This morning I decided to record my voice reading my speech as a way of memorising it. Unfortunately it brought up one of my other insecurities… here’s a recording of me and my brain discussing it (not sure why my brain’s voice is so deep) . It was painful recording it and listening back…
Tank had a perfect body image. He was strong, armoured, well built and had a huge powerful turret. As he rolled along humans would stop and stare. He could even silence them by shooting from his turret. The human that drove him believed in reincarnation. Every time a bomb went off near by the human would mutter to himself that he would come back as a bird in a far off forest. Tank thought this was stupid, Tank liked being Tank. Tank didn’t want to be anywhere else. But one day, a bomb did hit Tank and Tank’s human. Minutes later Tank woke up a newborn human boy in sleepy town.
People called Tank a different name now, but Tank never forgot his old life. As he grew into a man, Tank decided nature was a terrible builder. Tank was small and soft to touch, even a bit of paper could pierce his armour. He had no turret, no way of silencing others, and no one stopped to stare at him in the street. He lashed out at people often, punching and kicking, but no-one praised him for it like they used to.
One day he walked into the forest, fed up with stupid soft ugly humans. A bird soared down and landed on his shoulder as he trudged through the mud. It rested there for a long time and twittering a pretty tune. The other animals watched fascinated by the pair, and suddenly Tank had an idea. His body didn’t matter anymore, he had found a new turret: his voice.
Tank is now a great poet who silences rooms with epic tales of battle.
A while ago Daniel told me to write a story about a Tank who turned into a human and missed his turret.
My throat and ear are incredibly sore today.
“You’ve got an ingrown speech,” the doctor said. “You’re so worried about sprouting a perfect speech that it’s grown inwards in fear. Its gnarled roots are scratching at your throat and trying find their way out your ears. I hope you can unfurl it in time.”
A while ago someone told me about a young boy with a bum part (short hair part in the middle). They’d seen him standing on a busy road with his mum yelling at him, and then watched him burst into loud sobs in front of the stand still traffic jam. I felt sorry for bum part, for there are acceptable crying places (your house, in your mum’s arms and when watching the last Harry Potter) and unacceptable crying places (work, busy roads and when watching the first Harry Potter). I was glad I’d never really had to do a public cry like this.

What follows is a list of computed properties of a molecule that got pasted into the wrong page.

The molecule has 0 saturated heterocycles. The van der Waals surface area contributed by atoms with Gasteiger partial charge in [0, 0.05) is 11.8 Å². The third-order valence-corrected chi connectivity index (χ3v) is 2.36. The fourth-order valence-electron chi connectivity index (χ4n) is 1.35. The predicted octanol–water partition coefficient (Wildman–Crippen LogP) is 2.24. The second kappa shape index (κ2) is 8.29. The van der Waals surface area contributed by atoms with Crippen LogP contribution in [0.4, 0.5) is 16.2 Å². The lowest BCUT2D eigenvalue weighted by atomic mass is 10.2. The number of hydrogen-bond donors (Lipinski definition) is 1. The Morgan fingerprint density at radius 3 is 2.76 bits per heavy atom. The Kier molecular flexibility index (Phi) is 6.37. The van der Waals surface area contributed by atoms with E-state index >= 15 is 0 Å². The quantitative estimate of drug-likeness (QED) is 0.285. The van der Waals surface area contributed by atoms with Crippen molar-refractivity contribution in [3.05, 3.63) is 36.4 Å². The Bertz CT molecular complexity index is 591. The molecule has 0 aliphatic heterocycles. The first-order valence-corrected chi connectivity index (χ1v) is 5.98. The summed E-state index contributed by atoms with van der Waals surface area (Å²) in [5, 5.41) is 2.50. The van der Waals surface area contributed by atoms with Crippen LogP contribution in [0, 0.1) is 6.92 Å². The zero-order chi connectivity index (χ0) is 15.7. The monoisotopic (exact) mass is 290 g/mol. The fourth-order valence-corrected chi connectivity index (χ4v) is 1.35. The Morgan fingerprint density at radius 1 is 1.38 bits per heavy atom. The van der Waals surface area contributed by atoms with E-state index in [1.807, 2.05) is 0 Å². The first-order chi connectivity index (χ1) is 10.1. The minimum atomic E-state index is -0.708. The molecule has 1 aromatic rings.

Until today. For the entire 241 day’s I have been writing, I have had tonsillitis on and off. I never fully recover and my immune system is pretty run down from it. Today I woke up feeling pretty crummy for what feels like the millionth time, so I headed off to the doctor. On the way I couldn’t stop thinking about how behind I am on study and how nervous I am about my TEDx talk, by the time I got in I was pretty fragile. I ended up just like bum part, crying at the doctor and then at the waiting room as I fled the scene… and then through the busy CBD streets as I tried to get home. It wasn’t pretty. So this story is dedicated to bum part- I understand man- sometimes everything is just too much.
Angular figures fill the streets, cinched and shaped by suits, heels, and belts. The Mess stands out like a politician at a rave. Her nose is a swamp, her eyes are clouds swollen with rain and her emotions seep from her skin leaving a trail behind her. The angular figures pretend not watch as the Mess passes them. The Mess knows they are watching, but it’s too late to stop. She rides it out and eventually the gushing worries slow to a trickle. She leaves them on street to rot. Tomorrow she’ll cinch herself back in and join the angular figures hopping nimbly over the mess.
Moles build the most intricate palaces and fight the fiercest battles. For living in the dark, damp earth means seeing isn’t necessary, but imagination is vital. Their minds light up the dark corridors with strange creatures, vibrant artwork and colours that don’t even exist outside their minds.
Inspired by a story my nanna told me today about the ordeal of the war, and her tiny, amazing History teacher who used to teach while they sat in the dark air-raid shelters.
Today we played a 3 hour game of articulate (it’s like pictionary but you have to describe the a word without using it). It was an ordeal of super intense looks and waving of hands in hopes it would make it clearer to your partner.
Missing each other
Mashing brains in frustration
Then they fuse, we’re one
Today I noticed there are adverts for the TEDx event everywhere. I am starting to panic. It’s just over a week away and I’m going to attempt to get the audience to write a story with me. But writing a short story with roughly 100 people or more isn’t going to be easy.
Most days it was difficult enough to pick from the hundreds of words jostling in her mind for a place on the page. Soon there would be hundreds of other people, with hundreds of new words in their heads, all racing to get on the same page. She imagined them flying at her like a scene from Alfred Hitchcock’s The Birds. There was going to be a word frenzy, and she wasn’t sure she’d be able to control them. Perhaps they would pick at her carcass or perhaps she’d trick them into laying flat on the paper.